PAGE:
It is time for President Bashar Assad to step down from power and for peace to come again to Syria.
As secretary general of the Organization of Islamic Cooperation, I have always sought to protect the sovereignty and territorial integrity of member states, but the brutality and enormous loss of life in Syria has compelled OIC to take a moral stand to aid the critical needs of its people. I am encouraged that President Barack Obama and his administration together with the majority of nations have recognized the National Coalition for the Syrian Revolutionary and Opposition Forces in an effort to bring peace and stability.
In many years of private meetings with Assad, I consistently advised him to trust and embrace the patriotic forces of the country and insisted that reforms were necessary. He opted to not initiate any meaningful political reform. When pro-democracy protests started in March 2011, he treated his own people as enemies of the state and sent his tanks to crush protesters instead of taking advantage of the popular demonstrations to initiate real political reform.
In May 2011, I sent one of my senior advisers to Damascus to deliver a written message to him that expressed my profound concern at the escalation of his administration’s violent practices and stressed the need to protect civilians, respect human rights and implement reforms promised by the Syrian government. After a number of OIC communiques calling for de-escalation and a negotiated settlement and a United Nations-OIC joint humanitarian mission that garnered little to no action by the Syrian government, the OIC made the decision last August to suspend Syria’s membership.
The international community and members of the UN Security Council have not been able to speak with one voice, and the crisis in Syria has evolved into a full-fledged civil war, leaving 60,000 Syrians dead and hundreds of thousands displaced or living as refugees. As government-sponsored violence continues to escalate and the specter of sectarian violence is raised, Assad jeopardizes the future of all Syria’s people.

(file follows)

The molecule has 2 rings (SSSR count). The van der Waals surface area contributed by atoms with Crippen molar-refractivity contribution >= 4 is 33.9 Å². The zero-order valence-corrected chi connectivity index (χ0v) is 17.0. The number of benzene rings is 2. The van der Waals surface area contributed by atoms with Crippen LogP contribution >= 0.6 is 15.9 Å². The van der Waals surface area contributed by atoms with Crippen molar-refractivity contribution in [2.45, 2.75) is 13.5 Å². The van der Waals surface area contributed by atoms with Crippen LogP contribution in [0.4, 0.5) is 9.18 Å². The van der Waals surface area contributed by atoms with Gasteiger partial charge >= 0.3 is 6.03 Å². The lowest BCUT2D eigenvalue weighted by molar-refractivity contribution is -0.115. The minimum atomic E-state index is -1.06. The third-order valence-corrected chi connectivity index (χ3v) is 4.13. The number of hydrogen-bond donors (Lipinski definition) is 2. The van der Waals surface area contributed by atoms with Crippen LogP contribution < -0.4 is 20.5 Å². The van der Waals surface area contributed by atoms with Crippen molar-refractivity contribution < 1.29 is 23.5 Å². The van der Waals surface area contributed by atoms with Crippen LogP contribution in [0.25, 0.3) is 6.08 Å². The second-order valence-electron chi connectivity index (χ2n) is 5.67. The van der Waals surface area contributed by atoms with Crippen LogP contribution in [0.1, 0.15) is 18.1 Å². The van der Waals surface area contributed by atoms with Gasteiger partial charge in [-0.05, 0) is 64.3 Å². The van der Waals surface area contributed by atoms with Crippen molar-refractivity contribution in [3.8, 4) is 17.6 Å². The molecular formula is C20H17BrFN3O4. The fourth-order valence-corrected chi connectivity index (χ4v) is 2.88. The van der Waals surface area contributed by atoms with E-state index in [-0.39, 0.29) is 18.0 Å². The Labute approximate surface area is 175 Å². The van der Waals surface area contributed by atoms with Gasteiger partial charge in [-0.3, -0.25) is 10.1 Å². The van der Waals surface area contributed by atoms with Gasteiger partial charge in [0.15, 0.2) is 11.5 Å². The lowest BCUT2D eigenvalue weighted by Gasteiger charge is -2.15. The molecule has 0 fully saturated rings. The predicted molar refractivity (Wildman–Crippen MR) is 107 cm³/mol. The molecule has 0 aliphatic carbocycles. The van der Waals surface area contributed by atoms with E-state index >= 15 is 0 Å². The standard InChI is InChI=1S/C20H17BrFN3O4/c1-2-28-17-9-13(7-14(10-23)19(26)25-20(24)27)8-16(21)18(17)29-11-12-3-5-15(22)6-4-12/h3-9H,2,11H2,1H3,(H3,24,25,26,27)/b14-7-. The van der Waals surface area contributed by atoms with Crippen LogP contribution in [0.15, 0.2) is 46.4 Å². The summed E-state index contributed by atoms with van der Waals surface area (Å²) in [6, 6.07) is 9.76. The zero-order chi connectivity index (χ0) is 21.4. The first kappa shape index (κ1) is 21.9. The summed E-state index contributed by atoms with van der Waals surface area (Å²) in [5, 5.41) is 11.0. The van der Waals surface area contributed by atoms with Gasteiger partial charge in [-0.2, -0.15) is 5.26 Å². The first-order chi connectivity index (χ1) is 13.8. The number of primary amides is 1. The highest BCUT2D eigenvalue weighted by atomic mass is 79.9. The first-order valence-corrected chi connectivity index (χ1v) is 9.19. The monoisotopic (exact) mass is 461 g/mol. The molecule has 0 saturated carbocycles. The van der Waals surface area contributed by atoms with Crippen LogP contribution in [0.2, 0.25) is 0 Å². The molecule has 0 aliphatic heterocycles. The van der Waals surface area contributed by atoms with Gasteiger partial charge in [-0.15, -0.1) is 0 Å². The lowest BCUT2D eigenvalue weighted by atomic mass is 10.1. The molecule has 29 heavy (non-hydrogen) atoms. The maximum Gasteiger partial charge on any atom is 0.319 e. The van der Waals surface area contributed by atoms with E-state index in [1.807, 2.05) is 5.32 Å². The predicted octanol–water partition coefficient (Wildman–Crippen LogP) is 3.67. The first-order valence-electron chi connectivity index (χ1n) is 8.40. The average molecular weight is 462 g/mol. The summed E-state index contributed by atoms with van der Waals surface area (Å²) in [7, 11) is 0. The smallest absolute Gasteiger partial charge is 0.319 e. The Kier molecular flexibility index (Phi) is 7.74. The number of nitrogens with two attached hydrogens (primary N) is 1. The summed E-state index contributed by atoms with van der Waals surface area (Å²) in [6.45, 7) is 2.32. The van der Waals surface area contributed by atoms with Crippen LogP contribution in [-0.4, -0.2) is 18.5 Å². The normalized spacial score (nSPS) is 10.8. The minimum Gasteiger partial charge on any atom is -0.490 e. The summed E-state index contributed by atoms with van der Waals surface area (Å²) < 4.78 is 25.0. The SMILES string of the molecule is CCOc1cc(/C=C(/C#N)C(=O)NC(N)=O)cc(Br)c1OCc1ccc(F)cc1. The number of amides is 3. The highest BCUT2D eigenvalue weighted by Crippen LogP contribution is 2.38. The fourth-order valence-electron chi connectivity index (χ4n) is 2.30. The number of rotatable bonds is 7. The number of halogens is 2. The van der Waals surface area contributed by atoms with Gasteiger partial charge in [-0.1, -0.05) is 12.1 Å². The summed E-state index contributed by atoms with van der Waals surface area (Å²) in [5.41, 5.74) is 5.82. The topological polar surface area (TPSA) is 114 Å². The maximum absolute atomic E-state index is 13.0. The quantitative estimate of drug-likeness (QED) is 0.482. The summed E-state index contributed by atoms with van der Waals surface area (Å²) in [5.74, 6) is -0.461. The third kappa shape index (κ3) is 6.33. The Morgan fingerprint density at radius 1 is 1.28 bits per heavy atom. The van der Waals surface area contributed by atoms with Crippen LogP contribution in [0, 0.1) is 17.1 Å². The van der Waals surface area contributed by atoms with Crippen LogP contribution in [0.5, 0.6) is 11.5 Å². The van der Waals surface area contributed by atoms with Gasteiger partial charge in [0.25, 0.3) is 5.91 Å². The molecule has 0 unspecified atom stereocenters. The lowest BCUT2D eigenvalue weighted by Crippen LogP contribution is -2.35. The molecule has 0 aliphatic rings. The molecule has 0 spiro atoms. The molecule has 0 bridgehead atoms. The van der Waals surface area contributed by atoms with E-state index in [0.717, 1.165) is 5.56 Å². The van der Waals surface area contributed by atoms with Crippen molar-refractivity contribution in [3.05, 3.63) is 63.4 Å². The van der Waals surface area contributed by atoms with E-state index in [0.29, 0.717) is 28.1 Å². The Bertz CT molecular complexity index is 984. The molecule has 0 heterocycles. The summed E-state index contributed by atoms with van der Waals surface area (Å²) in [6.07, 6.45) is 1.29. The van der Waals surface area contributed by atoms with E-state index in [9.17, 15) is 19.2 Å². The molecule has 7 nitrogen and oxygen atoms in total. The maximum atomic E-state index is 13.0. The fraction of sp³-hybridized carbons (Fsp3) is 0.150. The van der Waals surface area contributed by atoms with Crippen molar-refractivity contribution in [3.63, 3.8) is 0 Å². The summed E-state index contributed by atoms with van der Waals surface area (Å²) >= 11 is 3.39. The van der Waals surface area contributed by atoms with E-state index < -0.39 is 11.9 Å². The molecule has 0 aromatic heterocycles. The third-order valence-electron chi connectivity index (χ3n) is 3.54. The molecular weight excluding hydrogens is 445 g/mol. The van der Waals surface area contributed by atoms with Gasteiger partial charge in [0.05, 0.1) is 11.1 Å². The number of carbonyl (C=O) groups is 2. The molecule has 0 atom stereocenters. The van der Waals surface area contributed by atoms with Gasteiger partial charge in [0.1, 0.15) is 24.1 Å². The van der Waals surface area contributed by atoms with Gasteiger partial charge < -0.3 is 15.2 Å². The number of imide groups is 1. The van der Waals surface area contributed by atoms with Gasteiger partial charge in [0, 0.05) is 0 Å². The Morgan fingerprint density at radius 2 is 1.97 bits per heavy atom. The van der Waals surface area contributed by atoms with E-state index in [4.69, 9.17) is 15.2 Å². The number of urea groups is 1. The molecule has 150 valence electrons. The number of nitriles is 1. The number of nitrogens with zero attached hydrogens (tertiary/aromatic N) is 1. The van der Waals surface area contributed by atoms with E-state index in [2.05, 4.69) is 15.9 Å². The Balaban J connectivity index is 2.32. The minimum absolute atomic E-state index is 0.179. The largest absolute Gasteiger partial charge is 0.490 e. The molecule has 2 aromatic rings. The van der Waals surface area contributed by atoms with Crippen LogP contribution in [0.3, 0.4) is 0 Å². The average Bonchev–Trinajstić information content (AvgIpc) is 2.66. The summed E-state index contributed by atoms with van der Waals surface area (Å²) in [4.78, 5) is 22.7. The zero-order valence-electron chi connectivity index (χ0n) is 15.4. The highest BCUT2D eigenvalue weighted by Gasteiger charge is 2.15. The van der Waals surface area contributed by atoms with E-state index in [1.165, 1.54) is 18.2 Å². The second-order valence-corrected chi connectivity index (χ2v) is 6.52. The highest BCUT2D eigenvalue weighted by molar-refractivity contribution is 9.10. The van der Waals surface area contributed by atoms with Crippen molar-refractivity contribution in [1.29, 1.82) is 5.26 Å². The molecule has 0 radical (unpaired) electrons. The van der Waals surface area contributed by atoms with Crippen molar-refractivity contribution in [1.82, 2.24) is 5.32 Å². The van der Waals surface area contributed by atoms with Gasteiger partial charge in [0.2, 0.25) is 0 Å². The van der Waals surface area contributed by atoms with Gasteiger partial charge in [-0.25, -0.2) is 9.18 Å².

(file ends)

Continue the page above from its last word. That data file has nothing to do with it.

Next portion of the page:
The leader of the Coalition for the Syrian Revolutionary and Opposition Forces assured me the opposition is not sectarian based. That said, the Syrian opposition and civil society organizations need to fight sectarian, religious and ethnic fragmentation as well. It is very important that Alawite and Christian communities are assured of their rightful place in the future democratic Syria. Freedom of religion is crucial.
The biggest responsibility falls on the shoulders of Assad. The government cannot reign over the opposition forces. Assad must end the violence and put the interests of his country and the principle of sanctity of life before the existentialist struggle of his regime. When a nation is at the brink of disaster, it is the leader’s duty to sacrifice for his nation; the time for sacrifice has come for Syria.
The brutality in Syria not only affects Syrians, the country’s destabilization and violence could spread to neighboring countries already flooded with an unmanageable number of refugees.
Syria is home to some of the oldest continuously inhabited cities in the world. The archaeological wonders, historical significance and tradition of religious coexistence cannot be understated. The religious and ethnic diversity and coexistence in Syria is a human heritage. The continuous loss of lives on a daily basis, the senseless violence, and the destruction of Syria’s physical and moral heritage are too painful to take in. Assad must leave immediately to allow a peaceful political transition of power. It is the only way that we will see an end to the violence marking Syria.
Ekmeleddin Ihsanoglu is secretary general of the Saudi-based Organization of Islamic Cooperation, composed of 56 nations and the second largest international body after the United Nations.